In this stage, it is good to increase your retirement savings and learn to say no. Avoid the temptation to keep up with your peers and live beyond your means.
Your financial needs and goals will change with each life stage. We will cover the three major stages: wealth accumulation, preservation and distribution.
The accumulation phase
In the accumulation phase, people save and invest their money to increase wealth over time. This is typically done through retirement accounts, such as a 401(k).
This phase is often the best time to start investing and saving because it gives you the most benefit from compounding interest. For this reason, many experts recommend that you begin saving as early as possible.
During this period, it is important to avoid debt as much as possible, so pay off any existing debts and focus on building your emergency fund. You should also try to live below your means by avoiding expensive lifestyle items, like new cars or homes.
However, it isn’t necessary to be a miser during this phase if you are meeting your savings goals. In fact, it’s often better to splurge a bit (as long as you don’t go into debt). This will help you build a sense of progress and encourage you to continue working towards your financial goals.
The wealth preservation phase
Once you reach this stage, your income from work is at $0, and you’re living off the proceeds of your savings or investments. This is when you need to keep an eye on managing your funds to ensure they will last throughout the remainder of your life.
To do so, you need to set budgets and reject non-mortgage debt, while continuing to make contributions to your retirement accounts. You should also continue to diversify your investments to reduce the risk of investment losses. Remember that a financial loss late in life can be disastrous as you don’t have the time or health to recover from it.
This is also the stage where you want to consider giving to charities and philanthropy, which can leave a lasting legacy for your family and friends. If you’re not careful in this phase, it’s easy to spend too much and deplete your savings too quickly. This could push you back into the workforce or force you to abandon your dreams.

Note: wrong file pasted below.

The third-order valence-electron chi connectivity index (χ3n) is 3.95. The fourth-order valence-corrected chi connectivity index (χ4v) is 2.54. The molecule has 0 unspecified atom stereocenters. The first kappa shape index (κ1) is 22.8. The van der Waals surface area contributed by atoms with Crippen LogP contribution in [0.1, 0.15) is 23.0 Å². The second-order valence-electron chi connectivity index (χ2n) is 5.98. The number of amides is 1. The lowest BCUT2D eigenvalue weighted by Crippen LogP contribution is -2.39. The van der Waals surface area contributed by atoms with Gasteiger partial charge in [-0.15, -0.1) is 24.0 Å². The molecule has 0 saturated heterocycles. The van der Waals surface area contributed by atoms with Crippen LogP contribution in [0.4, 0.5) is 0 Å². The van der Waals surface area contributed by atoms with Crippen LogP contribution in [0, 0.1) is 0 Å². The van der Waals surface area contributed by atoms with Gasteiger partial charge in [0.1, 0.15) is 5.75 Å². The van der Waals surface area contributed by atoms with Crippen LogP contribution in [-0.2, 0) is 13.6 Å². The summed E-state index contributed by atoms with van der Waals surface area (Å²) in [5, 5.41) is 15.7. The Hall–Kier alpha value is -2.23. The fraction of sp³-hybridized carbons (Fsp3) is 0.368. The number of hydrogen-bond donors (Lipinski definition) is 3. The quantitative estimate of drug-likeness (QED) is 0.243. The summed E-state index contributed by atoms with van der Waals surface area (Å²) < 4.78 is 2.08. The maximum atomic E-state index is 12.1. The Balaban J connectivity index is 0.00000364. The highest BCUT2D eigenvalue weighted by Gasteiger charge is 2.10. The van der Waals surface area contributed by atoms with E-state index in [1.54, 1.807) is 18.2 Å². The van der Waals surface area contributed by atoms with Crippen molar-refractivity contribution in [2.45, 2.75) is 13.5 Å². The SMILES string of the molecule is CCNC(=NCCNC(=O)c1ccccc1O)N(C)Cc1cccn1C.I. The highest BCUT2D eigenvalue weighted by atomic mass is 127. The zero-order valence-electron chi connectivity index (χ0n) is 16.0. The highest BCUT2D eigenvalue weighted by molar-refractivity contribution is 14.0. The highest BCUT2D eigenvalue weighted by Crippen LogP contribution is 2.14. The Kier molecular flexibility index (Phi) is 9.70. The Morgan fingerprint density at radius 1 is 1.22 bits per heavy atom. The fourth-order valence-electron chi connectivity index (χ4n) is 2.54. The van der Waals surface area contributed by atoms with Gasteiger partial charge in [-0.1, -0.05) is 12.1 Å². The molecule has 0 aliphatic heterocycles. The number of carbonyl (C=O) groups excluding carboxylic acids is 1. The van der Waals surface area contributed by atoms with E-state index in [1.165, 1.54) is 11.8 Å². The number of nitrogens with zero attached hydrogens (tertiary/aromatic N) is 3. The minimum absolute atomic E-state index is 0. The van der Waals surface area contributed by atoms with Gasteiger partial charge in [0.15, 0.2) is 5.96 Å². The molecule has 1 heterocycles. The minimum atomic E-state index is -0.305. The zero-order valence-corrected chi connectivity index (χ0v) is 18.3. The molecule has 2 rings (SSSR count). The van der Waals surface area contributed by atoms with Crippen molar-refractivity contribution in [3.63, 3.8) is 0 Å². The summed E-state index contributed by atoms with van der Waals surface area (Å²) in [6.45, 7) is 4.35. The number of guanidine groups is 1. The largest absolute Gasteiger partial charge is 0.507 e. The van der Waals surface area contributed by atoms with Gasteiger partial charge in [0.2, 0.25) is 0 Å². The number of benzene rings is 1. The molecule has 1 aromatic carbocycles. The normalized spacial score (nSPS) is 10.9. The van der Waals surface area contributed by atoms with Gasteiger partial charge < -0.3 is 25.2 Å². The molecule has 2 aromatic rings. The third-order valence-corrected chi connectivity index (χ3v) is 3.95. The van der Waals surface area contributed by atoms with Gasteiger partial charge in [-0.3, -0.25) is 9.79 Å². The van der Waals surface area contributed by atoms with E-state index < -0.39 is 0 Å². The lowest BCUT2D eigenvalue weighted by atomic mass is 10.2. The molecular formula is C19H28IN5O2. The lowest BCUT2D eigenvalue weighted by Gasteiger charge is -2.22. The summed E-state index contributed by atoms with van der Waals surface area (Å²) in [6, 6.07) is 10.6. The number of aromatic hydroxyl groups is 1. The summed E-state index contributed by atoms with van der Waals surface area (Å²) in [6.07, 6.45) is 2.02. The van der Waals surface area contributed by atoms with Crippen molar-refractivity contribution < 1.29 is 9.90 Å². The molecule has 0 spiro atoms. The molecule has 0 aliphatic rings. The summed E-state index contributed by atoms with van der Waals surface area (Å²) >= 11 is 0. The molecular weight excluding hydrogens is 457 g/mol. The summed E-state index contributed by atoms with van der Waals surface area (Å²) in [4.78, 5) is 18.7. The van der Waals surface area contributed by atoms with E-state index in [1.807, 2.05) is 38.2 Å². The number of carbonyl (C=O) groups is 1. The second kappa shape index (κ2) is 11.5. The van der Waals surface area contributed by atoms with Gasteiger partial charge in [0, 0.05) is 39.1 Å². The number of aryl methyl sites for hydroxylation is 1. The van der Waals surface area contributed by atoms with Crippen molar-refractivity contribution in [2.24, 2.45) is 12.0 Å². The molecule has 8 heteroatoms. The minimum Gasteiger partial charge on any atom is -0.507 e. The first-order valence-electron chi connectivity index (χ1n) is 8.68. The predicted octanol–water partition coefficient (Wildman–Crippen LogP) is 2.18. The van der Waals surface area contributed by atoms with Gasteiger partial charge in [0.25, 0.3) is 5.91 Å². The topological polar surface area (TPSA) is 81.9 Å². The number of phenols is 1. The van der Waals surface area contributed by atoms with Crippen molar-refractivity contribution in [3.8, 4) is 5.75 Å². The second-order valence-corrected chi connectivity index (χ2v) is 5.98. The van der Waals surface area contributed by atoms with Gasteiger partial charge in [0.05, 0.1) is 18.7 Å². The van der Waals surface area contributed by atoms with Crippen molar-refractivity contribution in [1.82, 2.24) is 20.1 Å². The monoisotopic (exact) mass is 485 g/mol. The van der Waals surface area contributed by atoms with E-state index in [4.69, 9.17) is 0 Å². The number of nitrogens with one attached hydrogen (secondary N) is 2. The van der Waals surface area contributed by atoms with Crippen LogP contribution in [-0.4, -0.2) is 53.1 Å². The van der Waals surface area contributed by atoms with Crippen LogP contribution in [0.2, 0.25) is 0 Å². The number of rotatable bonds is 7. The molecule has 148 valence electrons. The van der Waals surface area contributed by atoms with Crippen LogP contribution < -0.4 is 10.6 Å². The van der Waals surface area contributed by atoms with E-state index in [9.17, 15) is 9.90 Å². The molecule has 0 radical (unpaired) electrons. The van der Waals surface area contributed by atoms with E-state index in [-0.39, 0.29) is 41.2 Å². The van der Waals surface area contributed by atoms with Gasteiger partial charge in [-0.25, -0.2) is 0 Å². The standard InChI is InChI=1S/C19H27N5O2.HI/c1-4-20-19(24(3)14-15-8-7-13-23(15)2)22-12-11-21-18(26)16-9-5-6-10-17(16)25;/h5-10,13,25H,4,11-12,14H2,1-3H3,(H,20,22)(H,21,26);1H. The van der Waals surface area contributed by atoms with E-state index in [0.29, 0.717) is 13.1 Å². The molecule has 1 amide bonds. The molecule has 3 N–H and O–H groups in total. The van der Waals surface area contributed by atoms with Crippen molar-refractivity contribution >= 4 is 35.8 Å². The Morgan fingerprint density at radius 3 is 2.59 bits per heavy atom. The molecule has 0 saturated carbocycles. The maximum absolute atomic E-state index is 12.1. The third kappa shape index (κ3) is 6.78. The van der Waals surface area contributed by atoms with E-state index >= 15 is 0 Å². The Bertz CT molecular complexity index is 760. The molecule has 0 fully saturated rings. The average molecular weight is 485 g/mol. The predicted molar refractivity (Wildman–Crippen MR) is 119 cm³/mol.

The wealth accumulation and wealth preservation phase
Once a person enters the wealth preservation stage, their financial priorities shift from saving and investing to making sure their money lasts throughout retirement. This includes focusing on retirement planning, budgeting, and establishing regular savings goals.
In this phase, individuals might also need to consider life insurance policies and long-term care. They may need to start monitoring their retirement accounts more closely, rebalance their portfolios, and begin moving their investments from equity to debt.
However, this is not the time to take big risks. If an investment goes south, it could potentially devastate a person’s retirement and lead to a lot of stress. That’s why it’s important to have a well-defined financial plan and stick to it, while playing it safe! It’s also a good idea to talk with a qualified advisor about estate planning. It’s possible that a trust could help ensure that the individual’s assets are passed down to their loved ones. This is especially true if the individual has multiple beneficiaries.
The wealth preservation and wealth accumulation phase
When you’re entering this phase of your financial life cycle, the main objective should be to preserve and maintain your wealth. You have worked hard to build your net worth and need to ensure that your wealth can sustain you for the rest of your life, if not longer.
At this stage, you should consider strategies that can help with this goal, such as diversification1, a solid emergency savings plan and implementing a withdrawal strategy that takes into account your longevity and your portfolio’s potential for growth. You may also want to start looking into long-term care insurance and ensuring that your debt is under control.
This is often considered to be the hardest of all wealth stages, and it is important to work with a financial advisor to create a savings plan that can support your lifestyle throughout this stage. You need to move from a saving mindset to a spending one, and this is not an easy transition for most people.